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What Are The Beginning Stages Of Hoarding?

Hoarding is a deeply intricate behavior that goes beyond mere clutter, revealing a complex tapestry of human emotions and habits. Despite its portrayal in the media, real hoarding disorder often differs significantly from sensationalized depictions.

Research shows that hoarding exists on a spectrum with five levels. It’s important to note, though, that the levels of hoarding are not universally standardized and can vary slightly based on different assessment systems or experts. Level 1 represents the lowest level of hoarding and is characterized by clutter and dysfunction. At Level 2, individuals might show tendencies that hint at the escalation of hoarding. 

Hoarding disorder typically emerges in early adulthood but can develop at any stage of life. It may be alarming to start to suspect someone close to you is developing a hoarding problem, but it’s important to show compassion and sensitivity. It’s even more important to be able to recognize the early signs as they develop.

Recognizing Early Signs

  • Excessive Acquisition: The initial stages often involve acquiring items that aren’t essential. This can manifest as a level 2 hoarder’s inclination to bring home unnecessary items like giveaways and discounted goods. This behavior can stem from a desire to fill emotional voids or anxieties, often resulting in a growing accumulation of possessions that far exceeds their immediate needs.
  • Difficulty Discarding: People at this stage struggle to discard possessions, especially those they deem with sentimental value. The emotional significance attributed to objects can intensify, making it even more challenging to let go.
  • Decline in Functionality: Organized hoarding begins affecting functionality, making daily tasks challenging due to cluttered spaces. Items may start to pile up in ways that obstruct pathways and impede the effective use of different areas, leading to a disruption in daily activities.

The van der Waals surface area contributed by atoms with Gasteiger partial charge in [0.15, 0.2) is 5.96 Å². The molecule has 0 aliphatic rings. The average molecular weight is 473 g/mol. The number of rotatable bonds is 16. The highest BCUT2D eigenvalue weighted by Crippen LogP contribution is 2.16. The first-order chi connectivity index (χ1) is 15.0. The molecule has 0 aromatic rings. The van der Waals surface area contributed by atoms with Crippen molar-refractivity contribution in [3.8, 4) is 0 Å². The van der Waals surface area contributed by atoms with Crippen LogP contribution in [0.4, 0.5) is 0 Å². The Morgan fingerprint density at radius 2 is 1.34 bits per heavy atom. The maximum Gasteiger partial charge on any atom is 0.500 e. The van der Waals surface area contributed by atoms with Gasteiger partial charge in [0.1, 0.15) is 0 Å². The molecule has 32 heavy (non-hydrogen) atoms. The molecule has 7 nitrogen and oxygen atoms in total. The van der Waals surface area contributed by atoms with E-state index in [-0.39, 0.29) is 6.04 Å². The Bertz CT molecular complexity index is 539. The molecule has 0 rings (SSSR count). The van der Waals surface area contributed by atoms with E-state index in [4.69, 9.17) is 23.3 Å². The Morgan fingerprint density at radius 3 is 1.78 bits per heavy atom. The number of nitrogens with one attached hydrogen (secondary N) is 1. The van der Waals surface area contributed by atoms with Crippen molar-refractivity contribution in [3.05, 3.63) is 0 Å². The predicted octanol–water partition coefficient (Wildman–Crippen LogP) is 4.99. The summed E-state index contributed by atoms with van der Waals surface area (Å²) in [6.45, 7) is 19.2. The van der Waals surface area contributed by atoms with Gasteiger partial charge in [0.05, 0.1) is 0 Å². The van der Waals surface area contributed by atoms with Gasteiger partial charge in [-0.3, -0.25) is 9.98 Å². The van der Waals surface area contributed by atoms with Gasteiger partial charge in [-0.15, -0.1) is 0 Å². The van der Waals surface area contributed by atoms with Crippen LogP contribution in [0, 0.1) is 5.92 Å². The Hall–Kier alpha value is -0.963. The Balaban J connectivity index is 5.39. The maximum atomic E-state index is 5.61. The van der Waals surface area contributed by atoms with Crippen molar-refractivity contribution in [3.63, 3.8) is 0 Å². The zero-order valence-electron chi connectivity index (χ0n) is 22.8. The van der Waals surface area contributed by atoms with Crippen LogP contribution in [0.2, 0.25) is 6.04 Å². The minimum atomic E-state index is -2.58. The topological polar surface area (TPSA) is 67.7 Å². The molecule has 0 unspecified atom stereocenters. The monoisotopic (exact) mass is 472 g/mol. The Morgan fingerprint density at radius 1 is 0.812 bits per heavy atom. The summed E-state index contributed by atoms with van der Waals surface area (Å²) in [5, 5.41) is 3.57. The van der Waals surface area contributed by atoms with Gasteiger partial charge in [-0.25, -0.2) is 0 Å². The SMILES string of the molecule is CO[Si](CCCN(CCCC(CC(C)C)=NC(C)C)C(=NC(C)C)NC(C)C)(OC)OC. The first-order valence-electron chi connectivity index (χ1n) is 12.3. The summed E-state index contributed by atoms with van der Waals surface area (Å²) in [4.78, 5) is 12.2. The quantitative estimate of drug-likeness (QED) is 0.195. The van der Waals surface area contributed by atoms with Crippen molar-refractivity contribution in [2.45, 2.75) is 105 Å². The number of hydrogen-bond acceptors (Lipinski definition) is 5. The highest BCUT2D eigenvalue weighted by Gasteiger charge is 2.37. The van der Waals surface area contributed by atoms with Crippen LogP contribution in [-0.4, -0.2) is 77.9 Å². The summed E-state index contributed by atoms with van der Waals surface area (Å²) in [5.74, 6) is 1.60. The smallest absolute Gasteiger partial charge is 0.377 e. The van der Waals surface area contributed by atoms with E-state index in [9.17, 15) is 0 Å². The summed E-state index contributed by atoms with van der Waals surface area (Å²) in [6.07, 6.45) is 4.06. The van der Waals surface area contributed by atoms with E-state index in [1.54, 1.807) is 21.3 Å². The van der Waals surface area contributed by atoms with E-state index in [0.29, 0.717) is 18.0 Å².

• Social Isolation and Secrecy: Hoarders might experience the shame of hoarding, leading to social withdrawal and secrecy surrounding their living conditions. Hoarders might avoid inviting friends or family over due to concerns about judgment, leading to increased isolation and further exacerbating the problem.
  • Emotional Attachment to Possessions: Emotional hoarding surfaces as objects gain deep emotional value, inhibiting their removal. Objects become intertwined with memories and emotions, creating a barrier to decluttering as the act of letting go feels like relinquishing a part of oneself.

Insights into Later Stages

As hoarding progresses, understanding the transition from level 2 hoarding to more severe stages provides essential insights.

Severe hoarding poses health risks due to hygiene issues and fire hazards caused by blocked exits. As the stages of hoarding progress, living spaces deteriorate further, affecting everyday functions and interactions with those living with hoarders. Hoarding counseling might be necessary as hoarding disorders often coexist with conditions like bipolar disorder, amplifying emotional distress. Counseling can also offer the chance to discuss other potential concerns such as, “is hoarding hereditary?” 

pile of countless paper products like magazines and notebooks

Types of Hoarders

Hoarders exhibit a diverse range of behaviors and motivations, and many “types” may overlap. One that is commonly known is the “sentimental hoarder,” who attaches strong emotional value to possessions, making it challenging to let go. The compulsive shopper hoarder constantly acquires items, often driven by the belief that these objects will provide comfort or security. Additionally, animal hoarders accumulate a large number of pets, sometimes to the detriment of the animals’ well-being. Other types include food hoarding, garbage or trash hoarding, and media or paper hoarding.

Each type reflects unique psychological intricacies, contributing to the complexity of hoarding disorder.

Hoarding and OCD 

While hoarding has been observed in some patients with OCD, it has not been shown to share a specific, consistent correlation with OCD. A difference between hoarding disorder and OCD is that hoarding often involves a fear of throwing things away rather than obsessions and compulsions associated with OCD. 

OCD-based saving and clutter does exist, but these individuals do not get any pleasure out of it nor do they have much interest in the objects saved. 

Conclusion

Understanding the 5 stages of hoarding allows us to approach this topic with empathy, but recognizing the beginning stages of hoarding and its progression is essential. Those with real concerns they or their loved ones may have a hoarding disorder should always explore resources for hoarders. This greatly helps provide a well-rounded perspective, and makes it easier to intervene when deemed necessary.

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